Pallet shelters have their critics—among them LIHI director Sharon Lee, who spent much of the pandemic seeking funds from the city to build more tiny house villages. Lee says the same “homey” qualities that Bills said can turn tiny house villages into “forever homes” are what make them one of the most popular shelter options. “Most people like to have a sense of identity with where they’re living—they can decorate it and it’s attractive,” Lee said. “We’ve also heard feedback from people, especially neighbors and community residents, that they like that they’re colorful… and of course because they look like a tiny house.” In contrast, Lee said, Pallet shelters appear “sterile-looking” and “flimsy.”

“I understand why some cities are buying pallet shelters, because they’re quick to put up, but I think it’s much better to have a higher quality of materials and living environment,” Lee said. Continue reading “Pallet, a For-Profit Provider of Utilitarian Shelters, Could Be a Contender for County Funding”

Cold-Weather Shelter Plan Illustrates Challenges With Proposals to Eliminate Encampments Downtown

By Erica C. Barnett

As temperatures dipped below freezing Tuesday, the King County Regional Homelessness Authority announced the opening of a single, nighttime-only shelter for up to 96 single adults at City Hall. The shelter will open at 7pm and close at 6:30 in the morning. Two additional shelters are opening for young adults and unaccompanied youth—one in Rainier Beach, and one at the Orion Center near downtown. (Details and updates, including information about shelters outside Seattle, are available on the KCRHA website.)

KCRHA spokeswoman Anne Martens said the authority has “a couple conversations still in motion based on provider capacity” for opening day centers on short notice, but for now, they’re encouraging people to warm up in shopping malls and public libraries.

One reason short-term winter shelters are often underutilized, service providers say, is that people don’t want to abandon their encampments to go to a place they’ll have to leave first thing in the morning. Day centers can help alleviate this issue, but they work best when they’re co-located with shelter, so that people don’t have to pack up and walk to a different place during the day before returning to shelter at night.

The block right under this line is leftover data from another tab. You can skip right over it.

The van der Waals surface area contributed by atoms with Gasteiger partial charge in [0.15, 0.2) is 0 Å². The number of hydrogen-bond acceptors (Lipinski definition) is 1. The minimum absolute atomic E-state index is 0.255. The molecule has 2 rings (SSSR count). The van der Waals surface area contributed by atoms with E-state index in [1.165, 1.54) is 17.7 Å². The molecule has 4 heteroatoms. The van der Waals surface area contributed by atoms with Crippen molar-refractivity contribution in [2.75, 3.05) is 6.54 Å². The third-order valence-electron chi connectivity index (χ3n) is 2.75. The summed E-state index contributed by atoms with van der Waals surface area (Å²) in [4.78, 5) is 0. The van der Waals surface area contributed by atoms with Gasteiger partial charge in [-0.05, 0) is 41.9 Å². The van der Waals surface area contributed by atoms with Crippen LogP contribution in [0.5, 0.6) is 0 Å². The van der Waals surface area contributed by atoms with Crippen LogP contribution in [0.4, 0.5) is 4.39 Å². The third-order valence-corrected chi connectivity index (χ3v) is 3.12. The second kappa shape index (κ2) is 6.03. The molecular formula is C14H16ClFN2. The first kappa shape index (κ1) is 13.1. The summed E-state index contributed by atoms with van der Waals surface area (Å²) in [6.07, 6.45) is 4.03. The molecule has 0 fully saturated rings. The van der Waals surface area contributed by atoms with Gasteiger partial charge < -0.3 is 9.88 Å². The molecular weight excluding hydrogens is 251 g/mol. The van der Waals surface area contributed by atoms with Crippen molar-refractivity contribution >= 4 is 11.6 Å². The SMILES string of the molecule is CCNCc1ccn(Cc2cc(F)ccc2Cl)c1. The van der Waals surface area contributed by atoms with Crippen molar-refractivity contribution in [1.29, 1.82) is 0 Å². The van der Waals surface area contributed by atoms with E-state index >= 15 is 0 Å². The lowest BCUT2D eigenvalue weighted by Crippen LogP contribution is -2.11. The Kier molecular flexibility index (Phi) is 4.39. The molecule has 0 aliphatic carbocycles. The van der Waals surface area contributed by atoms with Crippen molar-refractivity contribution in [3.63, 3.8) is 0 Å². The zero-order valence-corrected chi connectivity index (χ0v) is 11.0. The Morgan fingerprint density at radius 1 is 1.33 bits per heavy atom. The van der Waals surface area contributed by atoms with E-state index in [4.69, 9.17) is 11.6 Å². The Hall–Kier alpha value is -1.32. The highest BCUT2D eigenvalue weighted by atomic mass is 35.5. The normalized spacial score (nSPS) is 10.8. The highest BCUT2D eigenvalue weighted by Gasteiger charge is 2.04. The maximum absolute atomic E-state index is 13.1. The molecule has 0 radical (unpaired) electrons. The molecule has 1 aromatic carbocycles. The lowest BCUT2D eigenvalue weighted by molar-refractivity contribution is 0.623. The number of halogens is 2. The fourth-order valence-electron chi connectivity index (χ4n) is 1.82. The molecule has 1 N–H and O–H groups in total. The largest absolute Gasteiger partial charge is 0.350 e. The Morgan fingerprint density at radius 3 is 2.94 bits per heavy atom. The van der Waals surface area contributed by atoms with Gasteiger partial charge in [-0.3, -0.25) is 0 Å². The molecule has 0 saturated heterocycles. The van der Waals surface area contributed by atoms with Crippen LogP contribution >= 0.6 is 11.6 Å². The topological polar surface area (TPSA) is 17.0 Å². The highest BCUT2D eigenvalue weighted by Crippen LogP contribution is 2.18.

“I’m glad that people’s consciences are pricked when the temperature dips, as they should be, but let’s not kid ourselves—leaving people outside in 34-degree weather is equally bad for their health.”—Alison Eisinger, Seattle/King County Coalition on Homelessness

This is the KCRHA’s first time coordinating winter weather shelter since taking over responsibility for homeless services from the city, which eventually opened shelters in three locations—two in Seattle Center, and one at City Hall—plus several daytime warming centers during the last winter weather emergency in December.

For now, the authority plans to keep the shelters open through Saturday, when temperatures are expected to rise above freezing. To Alison Eisinger, director of the Seattle/King County Coalition on Homelessness, freezing-weather shelters are a wholly inadequate response to the crisis of unsheltered homelessness.

“I’m glad that people’s consciences are pricked when the temperature dips, as they should be, but let’s not kid ourselves—leaving people outside in 34-degree weather is equally bad for their health,” Eisinger said. In January alone, at least 21 men died while living unsheltered in Seattle.

The location of the authority’s single overnight shelter in downtown Seattle also highlights an obvious challenge for plans, announced last week, to reduce the number of people living in tents downtown to “functional zero”: Downtown Seattle is the region’s nexus for homeless services. Whether the goal is to provide meaningful shelter and housing or simply to move unsheltered people to sanctioned encampments elsewhere, placing services downtown means that people will come downtown to access services.

Speaking about the authority’s “Pathway to Zero” plan last week, King County Regional Homelessness Authority CEO Marc Dones said that they believe it will be possible to reach “functional zero” homelessness downtown by first figuring out how many people come into downtown through “inflow” points like the King County Jail, Harborview, and other sources, then immediately working to connect them with resources elsewhere.

“The things that are going to contribute to inflow into the downtown core are going nowhere any time soon. I don’t control them,” Dones said. “My goal in the design of this work… was to say, ‘How can we build that sustainable ecosystem that is able to quite literally meet new folks as they show up and begin to immediately triage and work to say, Where are we going? What do you need? How can we make sure that you are able to get there?'”